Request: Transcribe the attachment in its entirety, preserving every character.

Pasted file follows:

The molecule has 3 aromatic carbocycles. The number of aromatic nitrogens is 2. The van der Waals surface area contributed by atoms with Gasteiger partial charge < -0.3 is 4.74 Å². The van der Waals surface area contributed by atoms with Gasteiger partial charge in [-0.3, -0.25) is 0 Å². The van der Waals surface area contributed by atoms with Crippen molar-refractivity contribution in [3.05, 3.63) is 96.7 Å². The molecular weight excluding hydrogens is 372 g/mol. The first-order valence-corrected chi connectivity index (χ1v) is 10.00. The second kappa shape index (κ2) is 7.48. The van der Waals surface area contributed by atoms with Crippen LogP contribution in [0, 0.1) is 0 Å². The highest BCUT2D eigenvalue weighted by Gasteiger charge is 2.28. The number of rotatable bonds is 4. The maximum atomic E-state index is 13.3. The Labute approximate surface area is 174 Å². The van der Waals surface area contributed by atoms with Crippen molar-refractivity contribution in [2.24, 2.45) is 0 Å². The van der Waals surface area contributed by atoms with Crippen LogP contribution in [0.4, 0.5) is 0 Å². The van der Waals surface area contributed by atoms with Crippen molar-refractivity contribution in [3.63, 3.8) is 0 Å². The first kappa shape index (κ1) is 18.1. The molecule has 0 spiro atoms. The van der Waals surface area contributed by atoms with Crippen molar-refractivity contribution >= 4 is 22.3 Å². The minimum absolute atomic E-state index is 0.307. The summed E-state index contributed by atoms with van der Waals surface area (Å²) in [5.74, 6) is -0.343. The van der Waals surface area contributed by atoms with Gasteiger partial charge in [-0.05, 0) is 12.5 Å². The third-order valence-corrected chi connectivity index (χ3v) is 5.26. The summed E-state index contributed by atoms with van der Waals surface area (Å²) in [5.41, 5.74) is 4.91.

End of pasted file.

The molecule has 3 aromatic carbocycles. The number of aromatic nitrogens is 2. The van der Waals surface area contributed by atoms with Gasteiger partial charge < -0.3 is 4.74 Å². The van der Waals surface area contributed by atoms with Gasteiger partial charge in [-0.3, -0.25) is 0 Å². The van der Waals surface area contributed by atoms with Crippen molar-refractivity contribution in [3.05, 3.63) is 96.7 Å². The molecular weight excluding hydrogens is 372 g/mol. The first-order valence-corrected chi connectivity index (χ1v) is 10.00. The second kappa shape index (κ2) is 7.48. The van der Waals surface area contributed by atoms with Crippen LogP contribution in [0, 0.1) is 0 Å². The highest BCUT2D eigenvalue weighted by Gasteiger charge is 2.28. The number of rotatable bonds is 4. The maximum atomic E-state index is 13.3. The Labute approximate surface area is 174 Å². The van der Waals surface area contributed by atoms with Crippen molar-refractivity contribution in [2.24, 2.45) is 0 Å². The van der Waals surface area contributed by atoms with Crippen LogP contribution in [0.4, 0.5) is 0 Å². The van der Waals surface area contributed by atoms with Crippen molar-refractivity contribution in [3.63, 3.8) is 0 Å². The first kappa shape index (κ1) is 18.1. The molecule has 0 spiro atoms. The van der Waals surface area contributed by atoms with Crippen molar-refractivity contribution >= 4 is 22.3 Å². The minimum absolute atomic E-state index is 0.307. The summed E-state index contributed by atoms with van der Waals surface area (Å²) in [5.74, 6) is -0.343. The van der Waals surface area contributed by atoms with Gasteiger partial charge in [-0.05, 0) is 12.5 Å². The third-order valence-corrected chi connectivity index (χ3v) is 5.26. The summed E-state index contributed by atoms with van der Waals surface area (Å²) in [5.41, 5.74) is 4.91.